METHODS - Type 1 DM was induced in rats via administration of streptozotocin (65 mg/kg, i.p.). Control rats were injected with citrate buffer (vehicle) only. Two weeks after induction of type 1 DM, MI was produced in DM and non-DM rats by ligation of the left coronary artery. Sham MI rats underwent the same surgical procedure with the exception that the left coronary artery was not ligated. At 4 weeks after surgery, residual in vivo LV function was assessed via echocardiography. Myocardial protein expression of NRG-1β, ErbB2 and ErbB4 receptors, and MDM2 (a downstream signaling pathway induced by NRG-1 that has been implicated in cell survival) was assessed in the remaining, viable LV myocardium by Western blotting. Changes in ErbB receptor localization in the surviving LV myocardium of diabetic and non-diabetic post-MI rats was determined using immunohistochemistry techniques.
RESULTS - At 4 weeks post-MI, echocardiography revealed that LV fractional shortening (FS) and LV ejection fraction (EF) were significantly lower in the DM + MI group compared to the MI group (LVFS: 17.9 ± 0.7 vs. 25.2 ± 2.2; LVEF: 35.5 ± 1.4 vs. 47.5 ± 3.5, respectively; P < 0.05), indicating an increased functional severity of HF among the DM + MI rats. Up-regulation of NRG-1β and ErbB2 protein expression in the MI group was abrogated in the DM + MI group concurrent with degradation of MDM2, a downstream negative regulator of p53. ErbB2 and ErbB4 receptors re-localized to cardiac myocyte nuclei in failing type 1 diabetic post-MI hearts.
CONCLUSIONS - Type 1 DM prevents compensatory up-regulation of myocardial NRG-1/ErbB after MI coincident with an increased severity of HF.
AIMS - Recombinant Neuregulin (NRG)-1β has multiple beneficial effects on cardiac myocytes in culture, and has potential as a clinical therapy for heart failure (HF). A number of factors may influence the effect of NRG-1β on cardiac function via ErbB receptor coupling and expression. We examined the effect of the NRG-1β isoform, glial growth factor 2 (GGF2), in rats with myocardial infarction (MI) and determined the impact of high-fat diet as well as chronicity of disease on GGF2 induced improvement in left ventricular systolic function. Potential mechanisms for GGF2 effects on the remote myocardium were explored using microarray and proteomic analysis.
METHODS AND RESULTS - Rats with MI were randomized to receive vehicle, 0.625 mg/kg, or 3.25 mg/kg GGF2 in the presence and absence of high-fat feeding beginning at day 7 post-MI and continuing for 4 weeks. Residual left ventricular (LV) function was improved in both of the GGF2 treatment groups compared with the vehicle treated MI group at 4 weeks of treatment as assessed by echocardiography. High-fat diet did not prevent the effects of high dose GGF2. In experiments where treatment was delayed until 8 weeks after MI, high but not low dose GGF2 treatment was associated with improved systolic function. mRNA and protein expression analysis of remote left ventricular tissue revealed a number of changes in myocardial gene and protein expression altered by MI that were normalized by GGF2 treatment, many of which are involved in energy production.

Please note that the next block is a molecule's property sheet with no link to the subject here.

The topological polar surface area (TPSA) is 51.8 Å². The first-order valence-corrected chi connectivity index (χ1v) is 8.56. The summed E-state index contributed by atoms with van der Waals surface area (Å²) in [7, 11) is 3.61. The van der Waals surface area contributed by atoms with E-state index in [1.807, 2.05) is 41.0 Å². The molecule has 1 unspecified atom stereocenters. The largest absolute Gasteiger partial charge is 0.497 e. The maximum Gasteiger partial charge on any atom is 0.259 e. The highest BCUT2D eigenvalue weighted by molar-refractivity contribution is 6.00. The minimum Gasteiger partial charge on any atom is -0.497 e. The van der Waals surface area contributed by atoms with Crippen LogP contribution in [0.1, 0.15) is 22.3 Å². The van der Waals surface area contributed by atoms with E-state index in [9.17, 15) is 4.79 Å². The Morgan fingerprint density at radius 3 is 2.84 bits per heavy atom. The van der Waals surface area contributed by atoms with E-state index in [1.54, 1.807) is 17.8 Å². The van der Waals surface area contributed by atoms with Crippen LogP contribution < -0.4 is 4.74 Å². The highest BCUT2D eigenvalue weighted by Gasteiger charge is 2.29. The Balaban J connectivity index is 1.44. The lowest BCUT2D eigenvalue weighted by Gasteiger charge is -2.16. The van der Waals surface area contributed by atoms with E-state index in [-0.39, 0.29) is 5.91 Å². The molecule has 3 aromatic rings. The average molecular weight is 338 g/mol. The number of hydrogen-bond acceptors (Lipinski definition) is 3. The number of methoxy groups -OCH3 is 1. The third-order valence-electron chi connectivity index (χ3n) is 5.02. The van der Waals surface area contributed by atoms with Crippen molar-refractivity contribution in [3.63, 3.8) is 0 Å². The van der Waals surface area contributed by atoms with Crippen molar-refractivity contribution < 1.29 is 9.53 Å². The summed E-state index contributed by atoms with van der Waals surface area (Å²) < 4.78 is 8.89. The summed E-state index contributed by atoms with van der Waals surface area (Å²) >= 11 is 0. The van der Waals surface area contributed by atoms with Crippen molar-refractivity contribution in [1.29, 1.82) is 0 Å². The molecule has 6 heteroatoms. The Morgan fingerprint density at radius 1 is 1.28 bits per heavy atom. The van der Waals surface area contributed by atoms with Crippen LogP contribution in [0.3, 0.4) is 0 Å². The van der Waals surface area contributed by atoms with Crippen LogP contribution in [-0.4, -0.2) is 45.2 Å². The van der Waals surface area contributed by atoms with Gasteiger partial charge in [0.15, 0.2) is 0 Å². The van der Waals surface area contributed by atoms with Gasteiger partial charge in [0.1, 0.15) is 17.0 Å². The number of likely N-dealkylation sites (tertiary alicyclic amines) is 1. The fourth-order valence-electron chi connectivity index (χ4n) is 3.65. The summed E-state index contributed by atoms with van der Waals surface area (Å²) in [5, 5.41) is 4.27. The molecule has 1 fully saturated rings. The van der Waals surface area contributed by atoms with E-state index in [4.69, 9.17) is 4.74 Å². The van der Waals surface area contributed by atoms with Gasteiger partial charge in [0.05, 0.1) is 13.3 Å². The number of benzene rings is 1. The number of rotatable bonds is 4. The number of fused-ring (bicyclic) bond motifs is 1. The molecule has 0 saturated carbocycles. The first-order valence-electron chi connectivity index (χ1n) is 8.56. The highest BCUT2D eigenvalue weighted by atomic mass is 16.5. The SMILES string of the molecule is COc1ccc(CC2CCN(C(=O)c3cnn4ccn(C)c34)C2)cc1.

CONCLUSIONS - This study demonstrates that in rats with MI induced systolic dysfunction, GGF2 treatment improves cardiac function. There are differences in sensitivity of the myocardium to GGF2 effects when administered early vs. late post-MI that may be important to consider in the development of GGF2 in humans.
Neuregulin (Nrg)/ErbB and integrin signaling pathways are critical for the normal function of the embryonic and adult heart. Both systems activate several downstream signaling pathways, with different physiological outputs: cell survival, fibrosis, excitation-contraction coupling, myofilament structure, cell-cell and cell-matrix interaction. Activation of ErbB2 by Nrg1β in cardiomycytes or its overexpression in cancer cells induces phosphorylation of FAK (Focal Adhesion Kinase) at specific sites with modulation of survival, invasion and cell-cell contacts. FAK is also a critical mediator of integrin receptors, converting extracellular matrix alterations into intracellular signaling. Systemic FAK deletion is lethal and is associated with left ventricular non-compaction whereas cardiac restriction in adult hearts is well tolerated. Nevertheless, these hearts are more susceptible to stress conditions like trans-aortic constriction, hypertrophy, and ischemic injury. As FAK is both downstream and specifically activated by integrins and Nrg-1β, here we will explore the role of FAK in the heart as a protective factor and as possible mediator of the crosstalk between the ErbB and Integrin receptors. This article is part of a Special Issue entitled: Cardiomyocyte Biology: Cardiac Pathways of Differentiation, Metabolism and Contraction.
Copyright © 2012 Elsevier B.V. All rights reserved.